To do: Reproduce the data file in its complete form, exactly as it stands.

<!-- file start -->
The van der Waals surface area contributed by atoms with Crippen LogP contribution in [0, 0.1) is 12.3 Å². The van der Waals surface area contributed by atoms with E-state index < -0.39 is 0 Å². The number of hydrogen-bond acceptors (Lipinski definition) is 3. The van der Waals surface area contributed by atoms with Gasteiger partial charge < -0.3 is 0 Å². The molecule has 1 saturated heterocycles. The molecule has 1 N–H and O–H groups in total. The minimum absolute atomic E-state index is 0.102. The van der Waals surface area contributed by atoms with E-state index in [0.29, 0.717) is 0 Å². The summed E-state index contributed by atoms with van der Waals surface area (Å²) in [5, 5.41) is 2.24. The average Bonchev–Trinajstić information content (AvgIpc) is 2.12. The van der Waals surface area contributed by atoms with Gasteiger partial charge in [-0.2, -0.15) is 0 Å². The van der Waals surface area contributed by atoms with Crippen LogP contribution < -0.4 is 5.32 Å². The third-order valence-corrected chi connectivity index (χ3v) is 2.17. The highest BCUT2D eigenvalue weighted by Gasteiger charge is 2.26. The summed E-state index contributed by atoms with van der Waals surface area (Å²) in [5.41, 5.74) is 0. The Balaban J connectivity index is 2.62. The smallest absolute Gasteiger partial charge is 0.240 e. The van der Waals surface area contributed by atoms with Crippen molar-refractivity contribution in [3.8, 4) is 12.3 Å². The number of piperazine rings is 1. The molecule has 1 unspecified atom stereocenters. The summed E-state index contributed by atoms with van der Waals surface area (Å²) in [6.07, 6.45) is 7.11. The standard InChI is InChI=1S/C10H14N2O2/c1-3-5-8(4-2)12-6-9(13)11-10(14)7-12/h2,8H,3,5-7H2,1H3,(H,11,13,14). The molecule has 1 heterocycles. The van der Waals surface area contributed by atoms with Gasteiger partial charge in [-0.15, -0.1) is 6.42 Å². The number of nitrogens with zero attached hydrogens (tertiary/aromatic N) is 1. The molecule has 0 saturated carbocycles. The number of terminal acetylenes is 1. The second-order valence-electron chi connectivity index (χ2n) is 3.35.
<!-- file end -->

The van der Waals surface area contributed by atoms with Crippen LogP contribution in [0, 0.1) is 12.3 Å². The van der Waals surface area contributed by atoms with E-state index < -0.39 is 0 Å². The number of hydrogen-bond acceptors (Lipinski definition) is 3. The van der Waals surface area contributed by atoms with Gasteiger partial charge < -0.3 is 0 Å². The molecule has 1 saturated heterocycles. The molecule has 1 N–H and O–H groups in total. The minimum absolute atomic E-state index is 0.102. The van der Waals surface area contributed by atoms with E-state index in [0.29, 0.717) is 0 Å². The summed E-state index contributed by atoms with van der Waals surface area (Å²) in [5, 5.41) is 2.24. The average Bonchev–Trinajstić information content (AvgIpc) is 2.12. The van der Waals surface area contributed by atoms with Gasteiger partial charge in [-0.2, -0.15) is 0 Å². The van der Waals surface area contributed by atoms with Crippen LogP contribution < -0.4 is 5.32 Å². The third-order valence-corrected chi connectivity index (χ3v) is 2.17. The highest BCUT2D eigenvalue weighted by Gasteiger charge is 2.26. The summed E-state index contributed by atoms with van der Waals surface area (Å²) in [5.41, 5.74) is 0. The Balaban J connectivity index is 2.62. The smallest absolute Gasteiger partial charge is 0.240 e. The van der Waals surface area contributed by atoms with Crippen molar-refractivity contribution in [3.8, 4) is 12.3 Å². The number of piperazine rings is 1. The molecule has 1 unspecified atom stereocenters. The summed E-state index contributed by atoms with van der Waals surface area (Å²) in [6.07, 6.45) is 7.11. The standard InChI is InChI=1S/C10H14N2O2/c1-3-5-8(4-2)12-6-9(13)11-10(14)7-12/h2,8H,3,5-7H2,1H3,(H,11,13,14). The molecule has 1 heterocycles. The van der Waals surface area contributed by atoms with Gasteiger partial charge in [-0.15, -0.1) is 6.42 Å². The number of nitrogens with zero attached hydrogens (tertiary/aromatic N) is 1. The molecule has 0 saturated carbocycles. The number of terminal acetylenes is 1. The second-order valence-electron chi connectivity index (χ2n) is 3.35.